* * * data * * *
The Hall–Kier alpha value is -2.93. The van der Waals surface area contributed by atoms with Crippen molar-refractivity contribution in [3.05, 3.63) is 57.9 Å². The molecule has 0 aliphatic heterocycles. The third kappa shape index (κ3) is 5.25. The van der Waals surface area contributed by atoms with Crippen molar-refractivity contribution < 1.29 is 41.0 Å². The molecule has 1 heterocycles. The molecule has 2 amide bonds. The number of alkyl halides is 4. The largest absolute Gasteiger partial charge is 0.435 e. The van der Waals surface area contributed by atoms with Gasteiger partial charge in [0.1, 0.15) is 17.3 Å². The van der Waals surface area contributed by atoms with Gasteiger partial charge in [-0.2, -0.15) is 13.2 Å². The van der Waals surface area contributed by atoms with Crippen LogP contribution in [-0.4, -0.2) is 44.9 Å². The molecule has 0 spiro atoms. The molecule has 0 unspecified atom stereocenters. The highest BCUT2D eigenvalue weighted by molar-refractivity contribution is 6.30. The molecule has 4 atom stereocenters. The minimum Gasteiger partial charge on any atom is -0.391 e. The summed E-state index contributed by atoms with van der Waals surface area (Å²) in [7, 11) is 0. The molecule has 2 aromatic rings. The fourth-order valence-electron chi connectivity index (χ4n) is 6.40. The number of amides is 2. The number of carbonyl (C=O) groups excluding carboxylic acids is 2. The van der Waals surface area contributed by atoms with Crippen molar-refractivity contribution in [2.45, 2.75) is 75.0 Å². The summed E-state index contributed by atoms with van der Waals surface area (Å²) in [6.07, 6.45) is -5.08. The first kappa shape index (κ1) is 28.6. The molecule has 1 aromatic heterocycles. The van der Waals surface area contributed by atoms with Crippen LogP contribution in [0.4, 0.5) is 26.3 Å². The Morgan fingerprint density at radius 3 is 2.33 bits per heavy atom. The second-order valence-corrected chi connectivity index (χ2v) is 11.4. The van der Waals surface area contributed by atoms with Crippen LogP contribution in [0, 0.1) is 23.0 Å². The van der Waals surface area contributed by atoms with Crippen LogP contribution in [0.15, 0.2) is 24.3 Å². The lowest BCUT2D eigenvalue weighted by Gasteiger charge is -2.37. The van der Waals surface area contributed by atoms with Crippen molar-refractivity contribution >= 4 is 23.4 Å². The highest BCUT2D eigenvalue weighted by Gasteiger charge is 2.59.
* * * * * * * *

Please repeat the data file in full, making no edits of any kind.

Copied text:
The Hall–Kier alpha value is -2.93. The van der Waals surface area contributed by atoms with Crippen molar-refractivity contribution in [3.05, 3.63) is 57.9 Å². The molecule has 0 aliphatic heterocycles. The third kappa shape index (κ3) is 5.25. The van der Waals surface area contributed by atoms with Crippen molar-refractivity contribution < 1.29 is 41.0 Å². The molecule has 1 heterocycles. The molecule has 2 amide bonds. The number of alkyl halides is 4. The largest absolute Gasteiger partial charge is 0.435 e. The van der Waals surface area contributed by atoms with Gasteiger partial charge in [0.1, 0.15) is 17.3 Å². The van der Waals surface area contributed by atoms with Gasteiger partial charge in [-0.2, -0.15) is 13.2 Å². The van der Waals surface area contributed by atoms with Crippen LogP contribution in [-0.4, -0.2) is 44.9 Å². The molecule has 0 spiro atoms. The molecule has 0 unspecified atom stereocenters. The highest BCUT2D eigenvalue weighted by molar-refractivity contribution is 6.30. The molecule has 4 atom stereocenters. The minimum Gasteiger partial charge on any atom is -0.391 e. The summed E-state index contributed by atoms with van der Waals surface area (Å²) in [7, 11) is 0. The molecule has 2 aromatic rings. The fourth-order valence-electron chi connectivity index (χ4n) is 6.40. The number of amides is 2. The number of carbonyl (C=O) groups excluding carboxylic acids is 2. The van der Waals surface area contributed by atoms with Crippen molar-refractivity contribution in [2.45, 2.75) is 75.0 Å². The summed E-state index contributed by atoms with van der Waals surface area (Å²) in [6.07, 6.45) is -5.08. The first kappa shape index (κ1) is 28.6. The molecule has 1 aromatic heterocycles. The van der Waals surface area contributed by atoms with Crippen LogP contribution in [0.4, 0.5) is 26.3 Å². The Morgan fingerprint density at radius 3 is 2.33 bits per heavy atom. The second-order valence-corrected chi connectivity index (χ2v) is 11.4. The van der Waals surface area contributed by atoms with Crippen LogP contribution in [0, 0.1) is 23.0 Å². The van der Waals surface area contributed by atoms with Crippen LogP contribution in [0.15, 0.2) is 24.3 Å². The lowest BCUT2D eigenvalue weighted by Gasteiger charge is -2.37. The van der Waals surface area contributed by atoms with Crippen molar-refractivity contribution >= 4 is 23.4 Å². The highest BCUT2D eigenvalue weighted by Gasteiger charge is 2.59.